As we matured, these cookie cutter costumes began to lose their appeal and gradually gave way to more creative endeavors. For an older child, if you were going to dress as Darth Vader for Halloween you had better darn sure be wearing something cooler than a neon blue apron with a drawing of Star Wars characters on it! Many a Saturday afternoon strategy session was held in a neighbor’s garage as we plotted out our ideal costumes and how to make them reality. With some well rationed allowance money, we could usually afford over the head rubber masks and build entire costumes around them from household materials. Really lucky 70’s kids might get to order masks from the legendary Don Post studios out of the back of Famous Monsters magazine (an excellent source for Halloween inspiration). I was never that fortunate but I knew one person with a Don Post gorilla mask that was the envy of the neighborhood!
As Halloween arrived, the hours between the end of school and the coming of darkness were almost unbearable. It was a well known social faux pas that no self respecting trick or teater would dare start before at least twilight (mainly to give adults time to get home from work and load up the candy bowls). As evening fell, we would hits the streets individually or in small groups and eventually build into a sugar starved mob canvassing the block in mass! This was a different time when most people knew all their neighbors and even the occasional tale of a razor blade laced apple wasn’t enough to deter us, it just meant giving your parents a five second head start to check your candy before you started eating it!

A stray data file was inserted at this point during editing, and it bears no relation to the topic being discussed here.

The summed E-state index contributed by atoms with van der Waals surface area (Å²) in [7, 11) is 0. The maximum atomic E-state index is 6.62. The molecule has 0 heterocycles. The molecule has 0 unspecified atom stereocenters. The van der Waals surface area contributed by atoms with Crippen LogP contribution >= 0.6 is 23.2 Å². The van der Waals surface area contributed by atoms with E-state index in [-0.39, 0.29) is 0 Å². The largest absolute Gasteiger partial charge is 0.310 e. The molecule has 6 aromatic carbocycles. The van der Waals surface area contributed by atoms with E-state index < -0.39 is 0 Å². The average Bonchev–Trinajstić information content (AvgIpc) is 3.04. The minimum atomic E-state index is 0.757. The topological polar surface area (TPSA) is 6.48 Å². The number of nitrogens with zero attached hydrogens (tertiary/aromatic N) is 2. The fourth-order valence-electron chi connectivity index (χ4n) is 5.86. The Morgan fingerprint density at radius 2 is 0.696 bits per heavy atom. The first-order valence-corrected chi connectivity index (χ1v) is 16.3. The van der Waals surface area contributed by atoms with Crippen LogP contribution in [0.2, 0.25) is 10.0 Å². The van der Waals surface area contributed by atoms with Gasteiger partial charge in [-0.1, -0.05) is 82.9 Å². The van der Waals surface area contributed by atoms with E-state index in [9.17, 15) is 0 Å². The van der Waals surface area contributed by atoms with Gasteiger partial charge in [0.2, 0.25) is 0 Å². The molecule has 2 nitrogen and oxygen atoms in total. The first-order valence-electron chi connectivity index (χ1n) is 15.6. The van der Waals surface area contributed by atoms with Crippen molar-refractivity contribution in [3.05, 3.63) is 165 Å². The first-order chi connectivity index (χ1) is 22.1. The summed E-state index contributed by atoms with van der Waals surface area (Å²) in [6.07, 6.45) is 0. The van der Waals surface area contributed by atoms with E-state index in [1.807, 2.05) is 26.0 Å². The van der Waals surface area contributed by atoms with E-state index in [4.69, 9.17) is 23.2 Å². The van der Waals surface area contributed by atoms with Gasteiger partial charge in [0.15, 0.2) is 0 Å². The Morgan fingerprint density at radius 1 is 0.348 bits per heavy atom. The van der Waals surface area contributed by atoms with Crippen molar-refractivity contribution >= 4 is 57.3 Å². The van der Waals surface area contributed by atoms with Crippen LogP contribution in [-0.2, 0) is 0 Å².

In the fall of 1982, I was in my sophomore year of High School and straddling the fence of being too old to go trick or treating. I never got a chance to make that decision on my own though because just a month prior to Halloween was when the great Tylenol scare occurred. For those who don’t remember, this was when some individual or individuals placed cyanide capsules in bottles of Tylenol pain reliever on store shelves and several people died as a result. This led to new phrases like “product tampering” entering the national vocabulary and ushered in a new era of quality control and tamper resistant packaging. This heinous event also caused an immediate rash of copycat style tamperings of all manner of products. By the time Halloween rolled around, paranoia was high and few kids around where I lived were allowed out on the street that year.
Sadly this seemed to be the end of an era as society lost some of its innocents and became more politically correct. As a result, events were devised to provide an alternative from the door to door candy collection that was the heart of the holiday. Halloween somehow became socially unfashionable and fall carnivals and church festivals jumped up to fill the void with more wholesome entertainment. There are still many traditional Halloween activities to be found and a few brave tick or treaters dot the streets but the days of mobs of kids canvassing entire brightly decked neighborhoods for hours have passed into legend.
To those like me that still celebrate this, the most revered of Fanboy holidays, I salute you. Continue to decorate your residences like the Munster’s home, give out the best candy money can buy, play safe and help keep the spirit of this tradition alive for future generations!
- ED -